“You are 27 years old!”
That was my mother’s reaction in a recent conversation when I told her I had taken off a day of work in order to spend it playing Batman: Arkham Knight after its release, the unsaid subtext being, “You are a goddamn adult.” I know my mom, and she was trying to be funny and give me a good ribbing, but the joke’s on her because I never have nor ever will be an adult if my binders of Darkwing Duck spec scripts have anything to say about it.
To say that I’m excited for Arkham Knight is akin to saying Alex Jones is insane: such a blatant understatement that you are being actively stupid for pointing it out. I have been anxiously awaiting this game for a year and a half. I sat by helplessly as its original release date of 10/14/14 was pushed back to June of 2015. I watched every trailer and gameplay video they put out, each one taunting me with images of that which I could not yet obtain. At this point my body is nothing more than a collection of anxiety and nervous ticks. I’m watching Sophie’s Choice on a loop just to try and keep my energy level in check. It’s sort of working.
I love video games, but it’s rare that I get this jacked up in anticipation of one. The Arkham games are just special. When the first game in the series, Arkham Asylum, came out in 2009, it was a gift from the gods. Batman games had been made before, but this was the first time a game felt singular to the world of Gotham. Most previous games used Batman as wallpaper over what was otherwise generic beat-’em-ups. Not this time. The game play was designed around how Batman would actually operate.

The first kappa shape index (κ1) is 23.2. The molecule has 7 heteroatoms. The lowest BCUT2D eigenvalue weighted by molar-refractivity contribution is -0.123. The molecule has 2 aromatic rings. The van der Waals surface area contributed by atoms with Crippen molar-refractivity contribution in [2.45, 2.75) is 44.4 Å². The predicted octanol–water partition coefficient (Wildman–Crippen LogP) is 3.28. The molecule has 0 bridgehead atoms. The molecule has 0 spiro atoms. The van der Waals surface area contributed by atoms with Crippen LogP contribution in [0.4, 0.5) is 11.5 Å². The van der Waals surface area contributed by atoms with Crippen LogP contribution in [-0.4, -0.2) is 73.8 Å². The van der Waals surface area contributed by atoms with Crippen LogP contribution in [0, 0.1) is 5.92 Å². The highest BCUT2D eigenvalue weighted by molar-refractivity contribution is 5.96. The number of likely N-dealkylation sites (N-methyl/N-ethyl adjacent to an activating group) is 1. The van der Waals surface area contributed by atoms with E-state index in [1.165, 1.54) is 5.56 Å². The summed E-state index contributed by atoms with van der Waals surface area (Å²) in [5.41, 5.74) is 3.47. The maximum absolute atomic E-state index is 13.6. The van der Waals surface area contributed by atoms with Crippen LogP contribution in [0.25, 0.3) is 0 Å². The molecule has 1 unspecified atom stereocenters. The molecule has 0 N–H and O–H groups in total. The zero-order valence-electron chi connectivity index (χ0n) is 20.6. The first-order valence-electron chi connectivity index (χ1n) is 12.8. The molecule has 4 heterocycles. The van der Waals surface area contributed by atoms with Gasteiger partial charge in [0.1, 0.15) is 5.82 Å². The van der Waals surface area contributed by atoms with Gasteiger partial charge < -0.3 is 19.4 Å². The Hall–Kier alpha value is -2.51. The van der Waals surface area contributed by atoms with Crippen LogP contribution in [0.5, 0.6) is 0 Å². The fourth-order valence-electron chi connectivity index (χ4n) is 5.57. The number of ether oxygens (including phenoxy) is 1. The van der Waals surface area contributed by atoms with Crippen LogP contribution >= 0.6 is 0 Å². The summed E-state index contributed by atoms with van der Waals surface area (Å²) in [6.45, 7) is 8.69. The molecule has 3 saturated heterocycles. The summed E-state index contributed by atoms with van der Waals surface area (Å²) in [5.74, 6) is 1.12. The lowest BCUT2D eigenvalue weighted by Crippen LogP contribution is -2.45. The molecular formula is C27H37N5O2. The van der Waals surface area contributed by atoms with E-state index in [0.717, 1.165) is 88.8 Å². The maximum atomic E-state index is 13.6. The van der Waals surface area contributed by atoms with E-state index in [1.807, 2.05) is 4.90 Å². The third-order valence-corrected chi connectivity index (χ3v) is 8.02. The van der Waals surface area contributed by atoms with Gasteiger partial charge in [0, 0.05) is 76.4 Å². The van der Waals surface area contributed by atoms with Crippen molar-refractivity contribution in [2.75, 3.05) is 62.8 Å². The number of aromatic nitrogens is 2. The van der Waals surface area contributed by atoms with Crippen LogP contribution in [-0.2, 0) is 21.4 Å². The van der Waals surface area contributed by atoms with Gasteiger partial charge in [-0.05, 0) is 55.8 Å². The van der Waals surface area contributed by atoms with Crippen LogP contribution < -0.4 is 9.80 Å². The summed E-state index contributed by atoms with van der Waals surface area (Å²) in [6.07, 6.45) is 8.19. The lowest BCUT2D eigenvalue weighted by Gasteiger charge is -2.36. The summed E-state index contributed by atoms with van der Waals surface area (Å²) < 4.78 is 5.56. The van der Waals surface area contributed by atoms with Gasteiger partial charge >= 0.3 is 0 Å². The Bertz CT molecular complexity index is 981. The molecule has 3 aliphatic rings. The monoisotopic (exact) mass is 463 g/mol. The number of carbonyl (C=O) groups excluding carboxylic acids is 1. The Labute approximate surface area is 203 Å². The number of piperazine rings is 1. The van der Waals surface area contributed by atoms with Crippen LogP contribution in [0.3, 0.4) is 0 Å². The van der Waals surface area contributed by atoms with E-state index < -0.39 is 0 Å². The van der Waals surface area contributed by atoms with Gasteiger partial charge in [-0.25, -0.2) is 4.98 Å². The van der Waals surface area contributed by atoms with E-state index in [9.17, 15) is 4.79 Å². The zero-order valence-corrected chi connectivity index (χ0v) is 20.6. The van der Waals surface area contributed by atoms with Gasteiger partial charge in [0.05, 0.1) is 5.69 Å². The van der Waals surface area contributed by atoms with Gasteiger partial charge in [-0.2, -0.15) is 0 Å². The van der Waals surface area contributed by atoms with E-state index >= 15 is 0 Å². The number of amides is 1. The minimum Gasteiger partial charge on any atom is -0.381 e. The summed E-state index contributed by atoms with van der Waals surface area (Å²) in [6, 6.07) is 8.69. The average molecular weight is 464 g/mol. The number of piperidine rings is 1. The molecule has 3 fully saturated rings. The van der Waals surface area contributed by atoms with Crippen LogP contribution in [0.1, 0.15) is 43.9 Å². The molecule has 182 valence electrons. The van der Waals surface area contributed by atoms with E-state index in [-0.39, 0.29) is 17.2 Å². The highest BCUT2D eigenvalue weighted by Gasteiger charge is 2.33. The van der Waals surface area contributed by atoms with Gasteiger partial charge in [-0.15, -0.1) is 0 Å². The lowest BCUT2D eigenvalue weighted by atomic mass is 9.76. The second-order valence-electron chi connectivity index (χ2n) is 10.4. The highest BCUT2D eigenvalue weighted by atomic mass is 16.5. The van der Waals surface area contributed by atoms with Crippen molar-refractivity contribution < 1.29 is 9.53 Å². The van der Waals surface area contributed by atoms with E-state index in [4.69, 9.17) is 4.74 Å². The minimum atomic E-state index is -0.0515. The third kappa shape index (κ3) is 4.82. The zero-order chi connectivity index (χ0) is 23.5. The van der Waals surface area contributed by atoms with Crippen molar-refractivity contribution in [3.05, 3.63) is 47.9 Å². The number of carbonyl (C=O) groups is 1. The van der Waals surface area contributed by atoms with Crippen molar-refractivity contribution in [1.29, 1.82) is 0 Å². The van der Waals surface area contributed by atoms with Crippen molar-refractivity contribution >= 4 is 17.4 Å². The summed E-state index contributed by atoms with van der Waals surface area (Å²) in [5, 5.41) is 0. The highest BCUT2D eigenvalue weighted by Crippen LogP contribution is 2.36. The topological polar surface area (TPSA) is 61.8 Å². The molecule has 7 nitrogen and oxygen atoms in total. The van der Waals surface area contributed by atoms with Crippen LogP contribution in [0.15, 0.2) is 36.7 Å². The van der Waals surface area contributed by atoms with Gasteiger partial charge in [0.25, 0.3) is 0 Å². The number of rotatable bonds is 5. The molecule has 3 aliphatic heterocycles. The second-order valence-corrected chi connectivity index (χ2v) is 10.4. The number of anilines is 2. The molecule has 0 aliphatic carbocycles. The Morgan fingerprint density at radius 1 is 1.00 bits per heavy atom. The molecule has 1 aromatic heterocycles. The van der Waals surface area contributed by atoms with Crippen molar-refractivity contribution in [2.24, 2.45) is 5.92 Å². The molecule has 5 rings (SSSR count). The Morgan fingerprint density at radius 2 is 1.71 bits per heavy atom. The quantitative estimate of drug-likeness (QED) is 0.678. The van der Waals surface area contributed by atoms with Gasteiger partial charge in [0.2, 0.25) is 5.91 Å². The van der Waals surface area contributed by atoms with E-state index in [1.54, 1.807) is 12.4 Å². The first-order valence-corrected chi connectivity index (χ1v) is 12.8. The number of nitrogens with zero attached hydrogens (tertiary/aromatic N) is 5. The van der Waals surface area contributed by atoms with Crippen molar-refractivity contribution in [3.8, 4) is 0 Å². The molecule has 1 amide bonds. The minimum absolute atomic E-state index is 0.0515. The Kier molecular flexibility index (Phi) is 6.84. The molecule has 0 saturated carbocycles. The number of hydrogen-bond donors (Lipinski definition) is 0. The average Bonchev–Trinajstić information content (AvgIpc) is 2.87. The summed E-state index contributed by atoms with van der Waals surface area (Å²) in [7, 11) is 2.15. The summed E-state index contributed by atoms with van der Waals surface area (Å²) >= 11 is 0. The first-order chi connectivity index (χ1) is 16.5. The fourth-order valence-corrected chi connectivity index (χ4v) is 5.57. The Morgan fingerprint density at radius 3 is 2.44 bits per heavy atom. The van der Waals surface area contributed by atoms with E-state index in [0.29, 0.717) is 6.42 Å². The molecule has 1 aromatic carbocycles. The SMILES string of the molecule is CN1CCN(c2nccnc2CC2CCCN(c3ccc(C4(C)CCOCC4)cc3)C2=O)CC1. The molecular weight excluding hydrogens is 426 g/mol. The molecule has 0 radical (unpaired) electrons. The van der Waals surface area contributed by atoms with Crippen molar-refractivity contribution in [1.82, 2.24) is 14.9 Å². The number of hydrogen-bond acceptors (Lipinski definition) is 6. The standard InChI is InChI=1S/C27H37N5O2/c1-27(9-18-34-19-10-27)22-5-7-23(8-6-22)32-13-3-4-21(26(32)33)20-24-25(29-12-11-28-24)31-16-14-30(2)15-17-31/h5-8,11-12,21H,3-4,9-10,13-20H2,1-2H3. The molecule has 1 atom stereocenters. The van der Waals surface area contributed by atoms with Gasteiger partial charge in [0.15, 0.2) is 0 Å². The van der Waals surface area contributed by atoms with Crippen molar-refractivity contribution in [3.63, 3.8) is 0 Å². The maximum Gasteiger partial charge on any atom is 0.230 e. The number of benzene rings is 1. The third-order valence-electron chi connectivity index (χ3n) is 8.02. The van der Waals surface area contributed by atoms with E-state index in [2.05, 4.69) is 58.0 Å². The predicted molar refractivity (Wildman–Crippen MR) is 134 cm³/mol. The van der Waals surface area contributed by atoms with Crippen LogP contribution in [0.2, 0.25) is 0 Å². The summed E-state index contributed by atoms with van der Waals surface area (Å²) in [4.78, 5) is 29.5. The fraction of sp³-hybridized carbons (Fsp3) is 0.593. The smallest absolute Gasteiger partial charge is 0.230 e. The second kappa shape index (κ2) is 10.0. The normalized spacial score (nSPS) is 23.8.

Yes, there was lots of martial arts and beating the shit out of cronies, but also a lot of stealth and hiding in the shadows, sneaking around in ventilation shafts, and using all the tools at your disposal to cause fear and panic in your enemies. Plus, there was an exceptional plot that wouldn’t have felt out of place among the best Batman storylines. For the first time, you could actually feel like Batman.
When Arkham City came out two years later, it managed to move the bar even higher with a larger and more dynamic world, and an even more impressive story (especially the incredible ending). Even 2013’s much criticized Arkham: Origins is still a pretty good game. Its only real crime is failing to live up to two of the most incredible games to come out in recent memory (which makes sense, since developer Rocksteady took a break to focus on Arkham Knight). Had it been the first game released in the franchise, I’d venture to guess its reception would have been much more positive.
Arkham Knight will be the concluding chapter of this series, and with all the goodwill it has built up, I have every expectation that it will be amazing. Which of course means that if it is a letdown the disappointment will be all the more excruciating. That fear has kept me up almost as much as my excitement. Arkham Knight is poised to be even bigger and more epic than any of the previous games, which means if they aren’t careful, this final installment could end up becoming bloated and get crushed under its own weight.
Not to mention, Paul Dini, a veteran of Batman: The Animated Series and a co-writer of the first two Arkham outings, did not return to help pen this final installment. That’s actually a big deal, and the biggest thing that nags away in the back of my mind.
But then I look at the trailers. I look at how awesomely terrifying Scarecrow looks, the bad-assery of driving around in the Batmobile, and HOLY SHIT YOU CAN TEAM UP AND DO SUPER COMBOS WITH NIGHTWING. There is just too much eye candy here for me to let any misgivings get in the way of my Hype Train.
The good news is that there is little time left to agonize. At midnight this evening, I’ll be back in Gotham playacting as the Caped Crusader and we will find out if Rocksteady was able to stick the landing with this landmark franchise. Stay tuned.